Some investors had aggressively dumped these positions since the start of the year while bond yields had risen, potentially setting the sector up for a reversal, some traders said.

“I thought it was a little bit more hawkish than anticipated,” said RJ Grant, director of equity trading at KBW, of the Fed’s announcement and press conference. But, he said positioning “was kind of flushed out into the Fed decision.”

The S&P 500’s tech sector was one of the best performing, gaining 3.3%. Shares of the ARK Innovation ETF soared $5.65, or 10%, to $60.04. Nvidia shares jumped $15.23, or 6.6%, to $244.96. PayPal added $7.46, or 7.4%, to $107.92.

Traders work at the New York Stock Exchange.


Xinhua/Zuma Press

In the commodities market, oil prices have fallen below $100 a barrel in recent days, helping the stock market rebound. Moves in oil were muted Wednesday as investors weighed whether lockdowns in some Chinese cities will sap demand for energy even as Russia’s invasion of Ukraine has bolstered concerns of supply disruptions. Brent-crude futures, the international benchmark, edged down 1.9% to $98.02 a barrel, the third consecutive day of losses.

Elevated oil prices have prompted concerns that the US and Europe could see sustained inflation and lower economic growth, as higher gas and energy prices eat away at household spending on other goods and services.

The rally in technology shares wasn’t limited to the US Technology stocks led to a blistering rebound in Chinese markets after supportive comments from Beijing policy makers. Hong Kong’s Hang Seng Index soared 9.1%, led by gains in technology stocks. China’s Shanghai Composite climbed 3.5%.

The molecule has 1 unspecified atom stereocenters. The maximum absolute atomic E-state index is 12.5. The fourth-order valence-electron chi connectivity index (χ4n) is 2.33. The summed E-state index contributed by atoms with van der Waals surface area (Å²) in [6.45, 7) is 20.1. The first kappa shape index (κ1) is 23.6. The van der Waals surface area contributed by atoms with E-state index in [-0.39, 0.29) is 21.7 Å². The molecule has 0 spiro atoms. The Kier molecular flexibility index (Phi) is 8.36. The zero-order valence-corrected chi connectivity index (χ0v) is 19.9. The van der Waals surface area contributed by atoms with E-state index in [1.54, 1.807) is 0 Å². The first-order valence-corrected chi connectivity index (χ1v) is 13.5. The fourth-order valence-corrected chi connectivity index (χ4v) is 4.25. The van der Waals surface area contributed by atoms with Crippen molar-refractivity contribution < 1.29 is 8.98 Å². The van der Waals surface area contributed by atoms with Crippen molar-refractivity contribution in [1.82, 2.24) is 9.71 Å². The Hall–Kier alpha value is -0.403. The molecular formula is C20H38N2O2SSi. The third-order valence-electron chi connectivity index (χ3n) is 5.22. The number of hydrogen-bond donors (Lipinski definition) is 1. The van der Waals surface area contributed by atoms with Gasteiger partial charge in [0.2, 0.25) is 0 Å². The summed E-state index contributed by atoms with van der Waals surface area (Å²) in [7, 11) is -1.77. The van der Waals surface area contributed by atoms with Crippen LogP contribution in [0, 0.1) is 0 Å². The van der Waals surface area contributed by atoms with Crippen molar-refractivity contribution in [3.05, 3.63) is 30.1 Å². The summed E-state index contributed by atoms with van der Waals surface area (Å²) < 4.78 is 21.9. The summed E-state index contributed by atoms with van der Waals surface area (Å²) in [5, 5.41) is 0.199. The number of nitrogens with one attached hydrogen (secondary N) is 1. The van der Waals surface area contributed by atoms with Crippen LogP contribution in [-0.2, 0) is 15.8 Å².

Chinese officials said they would “coordinate pandemic prevention and control and economic development, keep the economy operating within a reasonable range and keep the capital market running smoothly,” according to a report on Wednesday by Xinhua, China’s state news agency. This helped soothe some fears over an economic slowdown in China that would also sap growth globally.

The KraneShares CSI China Internet ETF soared 40% after falling to a record low earlier in the week, recording its biggest one-day gain since it started trading in 2013.

“The bounceback in Chinese equities shows you how sensitive the markets are,” said Peter Garnry, head of equity strategy at Saxo Bank, noting wide swings in markets in recent weeks as investors watch headlines on a number of events.

Overseas, the pan-continental Stoxx Europe 600 climbed 3.1%, led by a jump in its technology sector. Russia’s stock market remains closed through the rest of the week.

—Joe Wallace contributed to this article.

The Federal Reserve’s main tool for managing the economy is to change the federal-funds rate, which can affect not only borrowing costs for consumers but also shape broader decisions by companies like how many people to hire. WSJ explains how the Fed manipulates this one rate to guide the entire economy. Illustration: Jacob Reynolds

Write to Caitlin Ostroff at